Clean Energy Victory Bonds Gaining Momentum

Building on growing bipartisan momentum, Green America, the nation’s leading green economy organization, will continue to promote Clean Energy Victory Bonds in Congress. An amendment to the Senate Energy Bill (S. 2012) proposed by Senator Udall (D-N.M.) that would advance Clean Energy Victory Bonds did not achieve 60 votes as needed, but did receive growing bipartisan support yesterday in a vote of 50-47.  A separate Clean Energy Victory Bonds bill was introduced in the House in 2015 by Representatives Matsui and Lofgren and is supported by a growing list of sponsors.

Clean Energy Victory Bonds would allow all Americans to invest as little as $25 in Treasury Bonds and raise $50 billion to advance the clean energy economy nationwide.  Tens of thousands of Americans and over one hundred businesses and organizations support the passage of the bonds.

“Clean Energy Victory Bonds will allow all Americans an opportunity to invest through Treasury Bonds in a clean energy economy powered by solar and wind,” said Green America’s Co-Executive Director for Consumer and Corporate Engagement Todd Larsen. “We get frequent calls from consumers asking us when they can invest in Clean Energy Victory Bonds, and as public interest continues to grow, we know that Congress will respond and authorize the bonds.”

“The U.S. needs to grow the clean energy economy in order to remain competitive,” says Green America’s Co-Executive Director for Business, Investing, and Policy Fran Teplitz. “The clean energy economy fueled by Clean Energy Victory Bonds will provide over one million well-paying jobs, and provide a significant boost for businesses nationwide, keeping the U.S. a leader in clean energy worldwide.”

US EPA to regulate methane from existing oil and gas sources

President Obama and Prime Minister Justin Trudeau of Canada made an historic announcement yesterday regarding methane regulation.  The two countries have agreed to reduce methane pollution from their oil and gas industry by 40-45 percent over the next 10 years.

For the United States, an important outcome is that the US EPA will begin developing regulations for methane emissions from existing oil and gas sources, with the EPA stating that it will begin the formal process for developing regulations regarding these emissions within the next month.  These sources are responsible for 90 percent of methane emissions from these industries.

This is great news for Americans and the environment. Methane waste is an enormous contributor  to climate change—it is over 25 times more potent than carbon dioxide over a 20-year time  period. Reducing methane emissions will also reduce volatile organic compounds from oil and gas operations, including carcinogens such as benzene, toluene and formaldehyde.  Lower income communities nationwide often bear the brunt of these toxins.

Last year, Green America supported the EPA’s regulations to reduce methane emissions from new oil and gas sources, and with our allies, urged the EPA to also regulate existing sources of methane.  We are pleased that the EPA will be moving forward with the regulation of existing sources of methane emissions, as these sources represent the majority of such emissions in the US.

 

The Paris Accord: A Major Step Forward for International Cooperation on Climate. Not Enough, On Its Own, to Address Climate Crisis

The Paris Accord: A Major Step Forward for International Cooperation on Climate. Not Enough, On Its Own, to Address Climate Crisis. Yet, in many ways the deal does not go far enough. The key goals of limiting temperature change are aspirational and not legally binding.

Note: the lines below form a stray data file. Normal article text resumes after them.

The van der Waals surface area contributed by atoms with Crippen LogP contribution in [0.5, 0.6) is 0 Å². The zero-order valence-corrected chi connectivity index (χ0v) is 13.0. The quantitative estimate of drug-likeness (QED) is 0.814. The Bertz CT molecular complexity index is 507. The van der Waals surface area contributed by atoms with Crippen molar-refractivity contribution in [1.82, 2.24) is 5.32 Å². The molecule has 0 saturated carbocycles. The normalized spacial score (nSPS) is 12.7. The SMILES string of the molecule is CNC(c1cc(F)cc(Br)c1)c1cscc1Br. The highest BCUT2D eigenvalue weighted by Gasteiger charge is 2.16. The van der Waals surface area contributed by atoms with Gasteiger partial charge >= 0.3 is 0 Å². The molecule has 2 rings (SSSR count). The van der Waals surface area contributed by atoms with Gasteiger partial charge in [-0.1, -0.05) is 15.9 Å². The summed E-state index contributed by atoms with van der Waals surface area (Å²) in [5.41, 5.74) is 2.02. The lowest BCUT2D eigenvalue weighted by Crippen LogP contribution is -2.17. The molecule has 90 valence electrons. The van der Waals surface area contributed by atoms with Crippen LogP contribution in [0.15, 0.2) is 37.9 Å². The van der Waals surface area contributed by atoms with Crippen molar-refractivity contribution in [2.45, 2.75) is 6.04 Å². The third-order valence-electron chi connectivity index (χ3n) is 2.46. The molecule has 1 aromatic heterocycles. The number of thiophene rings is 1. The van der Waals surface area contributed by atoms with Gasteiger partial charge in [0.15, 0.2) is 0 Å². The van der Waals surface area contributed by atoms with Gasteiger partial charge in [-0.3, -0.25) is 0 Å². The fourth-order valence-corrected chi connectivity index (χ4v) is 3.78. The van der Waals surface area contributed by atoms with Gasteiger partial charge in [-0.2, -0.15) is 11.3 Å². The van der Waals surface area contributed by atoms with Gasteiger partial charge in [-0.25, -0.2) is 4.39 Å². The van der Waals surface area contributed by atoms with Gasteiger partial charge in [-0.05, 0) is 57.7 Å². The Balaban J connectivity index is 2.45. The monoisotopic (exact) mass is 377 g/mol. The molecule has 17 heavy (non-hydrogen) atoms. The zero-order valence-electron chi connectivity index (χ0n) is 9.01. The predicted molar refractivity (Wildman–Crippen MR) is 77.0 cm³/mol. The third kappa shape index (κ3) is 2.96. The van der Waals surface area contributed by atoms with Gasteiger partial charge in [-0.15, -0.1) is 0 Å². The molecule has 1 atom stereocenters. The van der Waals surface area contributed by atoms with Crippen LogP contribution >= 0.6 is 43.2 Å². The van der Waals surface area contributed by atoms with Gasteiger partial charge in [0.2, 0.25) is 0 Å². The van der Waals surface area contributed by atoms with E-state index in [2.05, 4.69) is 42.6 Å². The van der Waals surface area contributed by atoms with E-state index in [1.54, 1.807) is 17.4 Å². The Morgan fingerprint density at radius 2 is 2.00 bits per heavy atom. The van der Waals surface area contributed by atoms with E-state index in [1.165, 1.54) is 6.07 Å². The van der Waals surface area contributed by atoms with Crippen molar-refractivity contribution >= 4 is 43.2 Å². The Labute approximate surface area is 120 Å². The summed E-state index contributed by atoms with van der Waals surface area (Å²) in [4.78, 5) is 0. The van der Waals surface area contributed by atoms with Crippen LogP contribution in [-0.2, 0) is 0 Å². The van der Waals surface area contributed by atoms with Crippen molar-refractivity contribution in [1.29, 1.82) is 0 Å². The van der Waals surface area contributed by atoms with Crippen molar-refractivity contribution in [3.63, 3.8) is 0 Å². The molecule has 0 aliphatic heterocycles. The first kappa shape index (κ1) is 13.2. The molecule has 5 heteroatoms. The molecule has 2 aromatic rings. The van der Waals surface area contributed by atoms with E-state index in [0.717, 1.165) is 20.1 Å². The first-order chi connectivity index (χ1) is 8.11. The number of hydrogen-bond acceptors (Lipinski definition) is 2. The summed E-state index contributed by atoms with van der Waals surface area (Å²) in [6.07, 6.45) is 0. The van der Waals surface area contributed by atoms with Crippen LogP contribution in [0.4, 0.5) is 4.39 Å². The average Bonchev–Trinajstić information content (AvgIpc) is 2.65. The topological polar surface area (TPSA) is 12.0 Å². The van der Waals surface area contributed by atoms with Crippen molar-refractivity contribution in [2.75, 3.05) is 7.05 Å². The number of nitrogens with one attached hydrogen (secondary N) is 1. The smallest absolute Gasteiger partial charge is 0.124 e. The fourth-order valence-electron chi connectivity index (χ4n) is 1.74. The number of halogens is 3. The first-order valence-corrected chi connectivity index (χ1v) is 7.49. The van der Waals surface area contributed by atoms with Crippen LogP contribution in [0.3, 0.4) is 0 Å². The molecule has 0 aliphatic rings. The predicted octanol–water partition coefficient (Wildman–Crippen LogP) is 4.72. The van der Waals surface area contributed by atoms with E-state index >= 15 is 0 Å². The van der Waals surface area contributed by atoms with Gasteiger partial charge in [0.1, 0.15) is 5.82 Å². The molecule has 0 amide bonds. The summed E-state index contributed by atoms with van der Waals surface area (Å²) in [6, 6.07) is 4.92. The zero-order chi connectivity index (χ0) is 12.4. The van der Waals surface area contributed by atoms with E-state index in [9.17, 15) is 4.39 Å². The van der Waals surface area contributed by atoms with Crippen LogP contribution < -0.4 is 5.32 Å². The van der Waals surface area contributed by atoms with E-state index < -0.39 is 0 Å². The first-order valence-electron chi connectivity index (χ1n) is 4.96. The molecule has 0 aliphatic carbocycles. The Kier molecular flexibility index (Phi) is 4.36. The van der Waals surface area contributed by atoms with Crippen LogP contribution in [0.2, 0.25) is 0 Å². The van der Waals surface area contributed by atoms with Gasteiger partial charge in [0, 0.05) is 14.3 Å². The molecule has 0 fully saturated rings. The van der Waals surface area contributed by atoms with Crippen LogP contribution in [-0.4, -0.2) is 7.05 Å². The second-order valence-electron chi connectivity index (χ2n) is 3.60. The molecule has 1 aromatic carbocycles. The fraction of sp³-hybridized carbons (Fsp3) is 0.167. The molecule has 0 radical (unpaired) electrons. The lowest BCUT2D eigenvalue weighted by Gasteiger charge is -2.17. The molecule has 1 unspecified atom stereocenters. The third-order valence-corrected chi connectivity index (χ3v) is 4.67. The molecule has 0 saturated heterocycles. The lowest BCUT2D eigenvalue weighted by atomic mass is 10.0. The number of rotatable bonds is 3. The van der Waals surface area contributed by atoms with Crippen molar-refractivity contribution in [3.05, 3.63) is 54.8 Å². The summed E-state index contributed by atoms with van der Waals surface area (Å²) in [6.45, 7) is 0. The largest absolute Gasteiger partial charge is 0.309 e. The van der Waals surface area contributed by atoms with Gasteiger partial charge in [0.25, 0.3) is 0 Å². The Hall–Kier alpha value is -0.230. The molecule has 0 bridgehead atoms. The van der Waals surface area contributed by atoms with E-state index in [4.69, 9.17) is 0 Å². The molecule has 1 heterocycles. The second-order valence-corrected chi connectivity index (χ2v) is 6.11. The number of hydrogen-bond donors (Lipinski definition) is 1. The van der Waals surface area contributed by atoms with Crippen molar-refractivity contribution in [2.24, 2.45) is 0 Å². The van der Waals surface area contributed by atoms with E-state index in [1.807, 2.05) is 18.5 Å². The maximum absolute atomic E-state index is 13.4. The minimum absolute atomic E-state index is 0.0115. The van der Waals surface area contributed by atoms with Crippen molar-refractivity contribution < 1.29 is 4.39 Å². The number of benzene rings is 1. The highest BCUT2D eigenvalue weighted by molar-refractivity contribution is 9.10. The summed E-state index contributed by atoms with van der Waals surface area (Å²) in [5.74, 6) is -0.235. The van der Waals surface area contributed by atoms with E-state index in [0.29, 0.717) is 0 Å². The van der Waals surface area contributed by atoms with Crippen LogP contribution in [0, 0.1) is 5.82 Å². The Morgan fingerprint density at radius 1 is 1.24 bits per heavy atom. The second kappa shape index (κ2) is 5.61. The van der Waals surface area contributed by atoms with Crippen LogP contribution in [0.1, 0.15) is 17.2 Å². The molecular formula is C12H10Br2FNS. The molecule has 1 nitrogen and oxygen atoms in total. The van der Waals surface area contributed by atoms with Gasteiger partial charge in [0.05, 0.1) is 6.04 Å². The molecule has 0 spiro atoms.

The news from Paris this weekend was huge.  Nearly 200 countries agreed to take action on climate to keep temperature increases to 2 degrees Celsius or an even more aspirational goal of 1.5 degrees.  The deal has many positive aspects. Nations will be transparent about their emissions reductions, and that transparency should help to shame laggards.  Rich countries are pledging $100 billion per year in assistance to poorer nations.

Yet, in many ways the deal does not go far enough.  The key goals of limiting temperature change are aspirational and not legally binding.  That is why climate scientist James Hansen has ridiculed the agreement for being insufficient to address the problem at the scale that’s needed. And, developing and poor nations are justifiably concerned that assistance from rich countries will not be enough and isn’t even guaranteed.

Of course, the flaws in the agreement reflect the political realities of the major polluter nations, particularly that of the United States.  The U.S. Congress is under the control of politicians who still question whether climate science is real, favor lavish subsidies for fossil fuels, and fail to adequately support renewable energy development.  As a result, the Obama Administration had to negotiate a deal that did not need Senate approval, and the Paris Accord, with all its strengths and weaknesses, fits the bill.

Since the goals of the Paris Accord are aspirational, it is up to citizens and progressive business leaders worldwide to push for strong measures in their countries to move to a clean energy economy.  This transition needs to protect human rights alongside environmental priorities. An important place to start the transition process is eliminating the vast subsidies for fossil fuels.  Worldwide subsidies for fossil fuels represent an astonishing $10 million per minute, or over $5 trillion per year.  These subsidies are distorting energy markets worldwide, making highly polluting fuels appear to be “cheap,” when they actually have huge environmental and health costs that will be borne by citizens for generations. And, compare subsidies for fossil fuels with those for clean energy – currently only $120 billion per year worldwide. Fossil fuel subsidies are an incredible 125 times greater than clean energy ones.  Despite these imbalances, clean energy is developing quickly around the world, but if there were a level playing field, it would increase even more rapidly, and at the rate we need to address climate emissions.